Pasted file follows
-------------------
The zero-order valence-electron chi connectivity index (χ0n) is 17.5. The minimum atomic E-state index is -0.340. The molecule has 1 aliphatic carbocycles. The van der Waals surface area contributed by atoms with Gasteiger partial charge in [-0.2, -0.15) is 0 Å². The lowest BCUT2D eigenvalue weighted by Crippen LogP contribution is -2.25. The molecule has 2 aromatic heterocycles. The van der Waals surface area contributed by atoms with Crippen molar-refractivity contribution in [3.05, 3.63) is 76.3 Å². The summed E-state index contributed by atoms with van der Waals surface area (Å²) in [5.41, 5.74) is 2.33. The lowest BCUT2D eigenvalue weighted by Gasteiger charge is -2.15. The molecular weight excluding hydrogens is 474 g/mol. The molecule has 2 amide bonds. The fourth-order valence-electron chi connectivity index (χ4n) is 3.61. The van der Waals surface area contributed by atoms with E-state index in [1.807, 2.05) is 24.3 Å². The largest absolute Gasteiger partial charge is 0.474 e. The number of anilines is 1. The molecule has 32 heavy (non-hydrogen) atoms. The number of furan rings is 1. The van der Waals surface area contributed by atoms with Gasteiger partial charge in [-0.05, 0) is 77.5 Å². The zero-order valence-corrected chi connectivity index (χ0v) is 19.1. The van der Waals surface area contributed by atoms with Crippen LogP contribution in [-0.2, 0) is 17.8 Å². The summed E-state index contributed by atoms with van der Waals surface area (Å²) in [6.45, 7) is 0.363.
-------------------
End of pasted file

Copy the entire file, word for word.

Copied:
The zero-order valence-electron chi connectivity index (χ0n) is 17.5. The minimum atomic E-state index is -0.340. The molecule has 1 aliphatic carbocycles. The van der Waals surface area contributed by atoms with Gasteiger partial charge in [-0.2, -0.15) is 0 Å². The lowest BCUT2D eigenvalue weighted by Crippen LogP contribution is -2.25. The molecule has 2 aromatic heterocycles. The van der Waals surface area contributed by atoms with Crippen molar-refractivity contribution in [3.05, 3.63) is 76.3 Å². The summed E-state index contributed by atoms with van der Waals surface area (Å²) in [5.41, 5.74) is 2.33. The lowest BCUT2D eigenvalue weighted by Gasteiger charge is -2.15. The molecular weight excluding hydrogens is 474 g/mol. The molecule has 2 amide bonds. The fourth-order valence-electron chi connectivity index (χ4n) is 3.61. The van der Waals surface area contributed by atoms with E-state index in [1.807, 2.05) is 24.3 Å². The largest absolute Gasteiger partial charge is 0.474 e. The number of anilines is 1. The molecule has 32 heavy (non-hydrogen) atoms. The number of furan rings is 1. The van der Waals surface area contributed by atoms with Gasteiger partial charge in [-0.05, 0) is 77.5 Å². The zero-order valence-corrected chi connectivity index (χ0v) is 19.1. The van der Waals surface area contributed by atoms with Crippen LogP contribution in [-0.2, 0) is 17.8 Å². The summed E-state index contributed by atoms with van der Waals surface area (Å²) in [6.45, 7) is 0.363.